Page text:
Tom Sawyer - citify, I'm a-laying up etc.

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Senior Member
In this book which is written in American English I lighted on - and I am sure that is not the end - some little unclear constructions and abbreviations.
I ask you to put me on the right track in understanding it. I give you some examples which I find as puzzling ones:

He 'pears to know just how long he can torment me...
I'm a-laying up sin and suffering for us both.
He's full of the scratch, but laws-a-me!
Yes 'm'.
Powerful warm, warn't it.
Didn't you want to go in a-swimming, Tom?
I reckon you are a kind of a singed cat, as the saying is - better'n you look - this time.
Stick to one or t'other.
Well, I 'low I'll make it my business.
to citify- Is it used in speech?

I think that this apostrophe and hyphens are connected with pronunciation or some fallen in oblivion grammatical rules.
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  • cyberpedant

    Senior Member
    English USA, Northeast, NYC
    The apostrophe means that a letter or letters has been dropped out.
    We're not supposed to ask (or answer) more than one question per thread.

    suzi br

    Senior Member
    English / England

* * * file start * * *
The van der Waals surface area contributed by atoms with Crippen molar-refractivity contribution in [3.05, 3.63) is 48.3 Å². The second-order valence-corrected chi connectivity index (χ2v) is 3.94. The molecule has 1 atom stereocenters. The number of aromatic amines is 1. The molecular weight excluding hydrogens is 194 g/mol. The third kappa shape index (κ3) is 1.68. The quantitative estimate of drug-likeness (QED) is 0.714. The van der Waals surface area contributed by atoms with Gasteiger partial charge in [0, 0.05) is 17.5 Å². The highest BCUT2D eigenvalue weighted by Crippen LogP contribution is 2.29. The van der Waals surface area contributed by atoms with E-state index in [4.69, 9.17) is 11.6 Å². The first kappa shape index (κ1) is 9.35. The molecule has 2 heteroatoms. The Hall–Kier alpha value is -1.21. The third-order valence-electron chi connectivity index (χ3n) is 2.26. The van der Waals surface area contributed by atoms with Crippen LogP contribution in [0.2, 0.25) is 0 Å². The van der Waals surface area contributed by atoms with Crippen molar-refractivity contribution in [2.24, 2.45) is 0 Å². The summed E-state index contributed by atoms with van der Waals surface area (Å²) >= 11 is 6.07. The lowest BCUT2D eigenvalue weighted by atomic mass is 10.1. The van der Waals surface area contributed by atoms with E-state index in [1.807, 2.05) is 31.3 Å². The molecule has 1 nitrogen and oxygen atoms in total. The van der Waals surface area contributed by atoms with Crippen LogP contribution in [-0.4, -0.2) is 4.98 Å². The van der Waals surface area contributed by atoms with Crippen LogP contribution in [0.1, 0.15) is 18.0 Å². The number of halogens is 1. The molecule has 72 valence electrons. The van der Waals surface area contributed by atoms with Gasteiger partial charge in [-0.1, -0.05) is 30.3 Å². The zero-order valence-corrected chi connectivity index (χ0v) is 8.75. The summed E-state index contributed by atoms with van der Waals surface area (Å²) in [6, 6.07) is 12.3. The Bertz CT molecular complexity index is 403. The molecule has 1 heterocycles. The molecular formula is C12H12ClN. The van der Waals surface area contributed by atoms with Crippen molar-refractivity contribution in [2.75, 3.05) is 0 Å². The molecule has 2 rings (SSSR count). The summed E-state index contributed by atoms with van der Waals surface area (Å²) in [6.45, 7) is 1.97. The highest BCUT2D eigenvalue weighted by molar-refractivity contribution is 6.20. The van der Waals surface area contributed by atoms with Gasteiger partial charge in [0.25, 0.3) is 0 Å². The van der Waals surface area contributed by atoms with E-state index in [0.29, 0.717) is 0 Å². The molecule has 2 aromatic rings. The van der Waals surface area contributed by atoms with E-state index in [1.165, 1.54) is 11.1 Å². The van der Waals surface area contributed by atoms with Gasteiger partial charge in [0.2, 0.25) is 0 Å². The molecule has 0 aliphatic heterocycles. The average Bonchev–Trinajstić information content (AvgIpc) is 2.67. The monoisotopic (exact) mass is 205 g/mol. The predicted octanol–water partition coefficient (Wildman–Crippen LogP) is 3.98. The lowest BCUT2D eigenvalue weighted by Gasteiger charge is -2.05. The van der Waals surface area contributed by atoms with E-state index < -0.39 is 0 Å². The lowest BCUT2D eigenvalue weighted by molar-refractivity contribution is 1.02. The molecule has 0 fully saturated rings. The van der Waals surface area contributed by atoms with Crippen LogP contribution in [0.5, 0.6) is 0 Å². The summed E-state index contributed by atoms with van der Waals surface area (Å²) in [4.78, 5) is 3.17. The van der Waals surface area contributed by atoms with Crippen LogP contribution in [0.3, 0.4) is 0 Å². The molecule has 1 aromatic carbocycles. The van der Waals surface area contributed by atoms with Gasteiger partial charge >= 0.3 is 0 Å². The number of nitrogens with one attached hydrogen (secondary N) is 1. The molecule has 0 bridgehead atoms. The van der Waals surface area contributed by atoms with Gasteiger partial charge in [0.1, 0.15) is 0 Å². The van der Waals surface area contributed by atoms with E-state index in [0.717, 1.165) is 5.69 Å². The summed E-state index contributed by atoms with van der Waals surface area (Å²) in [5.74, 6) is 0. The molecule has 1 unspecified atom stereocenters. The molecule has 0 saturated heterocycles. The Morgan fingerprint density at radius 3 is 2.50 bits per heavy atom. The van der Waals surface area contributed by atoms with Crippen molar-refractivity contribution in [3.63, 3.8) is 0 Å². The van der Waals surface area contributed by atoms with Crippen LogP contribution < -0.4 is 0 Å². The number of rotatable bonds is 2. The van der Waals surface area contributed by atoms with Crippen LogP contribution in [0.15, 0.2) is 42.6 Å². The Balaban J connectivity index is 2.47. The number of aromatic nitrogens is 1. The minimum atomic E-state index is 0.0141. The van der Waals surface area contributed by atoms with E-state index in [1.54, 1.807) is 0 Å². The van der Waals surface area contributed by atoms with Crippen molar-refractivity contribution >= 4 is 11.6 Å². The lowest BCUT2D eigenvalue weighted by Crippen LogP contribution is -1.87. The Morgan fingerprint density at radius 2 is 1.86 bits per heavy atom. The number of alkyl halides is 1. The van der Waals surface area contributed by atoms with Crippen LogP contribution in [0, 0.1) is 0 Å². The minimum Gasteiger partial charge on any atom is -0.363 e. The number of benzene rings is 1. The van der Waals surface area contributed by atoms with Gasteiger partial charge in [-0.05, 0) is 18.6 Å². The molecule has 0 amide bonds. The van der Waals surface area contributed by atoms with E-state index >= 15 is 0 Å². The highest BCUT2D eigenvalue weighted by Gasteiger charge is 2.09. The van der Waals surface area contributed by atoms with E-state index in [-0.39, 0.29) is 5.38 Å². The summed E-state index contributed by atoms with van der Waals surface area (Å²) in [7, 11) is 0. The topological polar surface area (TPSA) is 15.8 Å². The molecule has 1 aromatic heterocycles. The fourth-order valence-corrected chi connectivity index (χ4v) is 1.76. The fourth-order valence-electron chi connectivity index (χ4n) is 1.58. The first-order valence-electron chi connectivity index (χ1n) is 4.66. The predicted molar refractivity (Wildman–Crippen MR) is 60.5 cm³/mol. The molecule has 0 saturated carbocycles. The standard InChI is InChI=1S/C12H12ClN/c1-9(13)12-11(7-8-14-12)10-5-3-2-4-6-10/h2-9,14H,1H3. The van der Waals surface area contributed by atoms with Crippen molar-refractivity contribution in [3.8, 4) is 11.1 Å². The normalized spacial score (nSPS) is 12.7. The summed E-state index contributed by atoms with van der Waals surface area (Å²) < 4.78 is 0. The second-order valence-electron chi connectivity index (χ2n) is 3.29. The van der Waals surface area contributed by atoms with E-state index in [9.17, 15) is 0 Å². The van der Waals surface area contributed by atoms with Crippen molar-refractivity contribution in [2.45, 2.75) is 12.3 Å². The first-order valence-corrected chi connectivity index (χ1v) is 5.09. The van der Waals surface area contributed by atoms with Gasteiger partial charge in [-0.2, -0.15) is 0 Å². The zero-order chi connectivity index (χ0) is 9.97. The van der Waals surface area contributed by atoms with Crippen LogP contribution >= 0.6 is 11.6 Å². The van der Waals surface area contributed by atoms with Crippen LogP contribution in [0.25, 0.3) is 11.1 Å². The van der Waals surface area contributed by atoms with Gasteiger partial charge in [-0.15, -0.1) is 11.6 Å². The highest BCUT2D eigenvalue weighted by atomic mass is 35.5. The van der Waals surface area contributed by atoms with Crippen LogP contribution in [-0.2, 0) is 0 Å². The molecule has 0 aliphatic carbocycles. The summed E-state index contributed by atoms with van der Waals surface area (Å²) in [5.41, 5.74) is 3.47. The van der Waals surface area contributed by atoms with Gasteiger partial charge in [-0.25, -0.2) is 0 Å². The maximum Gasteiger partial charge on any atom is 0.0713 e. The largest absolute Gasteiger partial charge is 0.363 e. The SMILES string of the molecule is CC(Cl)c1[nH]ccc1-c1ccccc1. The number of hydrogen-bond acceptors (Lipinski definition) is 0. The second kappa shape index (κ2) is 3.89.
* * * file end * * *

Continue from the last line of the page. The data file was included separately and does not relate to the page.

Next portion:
This will prove a very taxing read unless you are very confident with reading English already. Even native readers might find the constant representation of accent and dialect a challenge.

    I'm afraid cyber is right to point out you will need a thread for each question, though you could cut and paste your contextual information each time.

    Or choose another read!


    Senior Member
    English - U.S.
    The author of Tom Sawyer attempted to reproduce the speech sounds of an uneducated rural boy in the mid-1800s. Unfortunately, one result was that it's difficult to read! (I suspect the same would be true of an uneducated rural mid-19th-century child's speech in many other languages, but that's not our problem here.)

    It can sometimes be helpful to read the words aloud. For example, in "he 'pears, "" 'pears" takes on a bit of the vowel sound at the end of "he" so the meaning of "he appears" may be a bit more apparent. You might want to try that, though it won't help all the time.

    Some of what you have here is simply colloquial Americanisms, many of which are no longer in use. For example, "yes 'm" was a common way of saying "yes, ma'am," and "laws-a-me," or "laws-a-mercy," was a common way of emphasizing something without taking the Lord's name in vain. As already posted, you may have to start a lot of new threads if you want help with all of these, since Tom Sawyer is a long book - but we'll try to answer!

    Matching Mole

    Senior Member
    England, English
    It will be difficult to keep to a single topic in this post, so I am closing it. As cyberpedant says, the apostrophes indicate missing letters or parts of words. I'm afraid you will have to post separate threads on any words that you are not able to identify, but try looking them up in the search box first. Citified, for example, is in dictionaries.

    Usages like "a-swimming" are explained here: a-running ... prefix a- before verb
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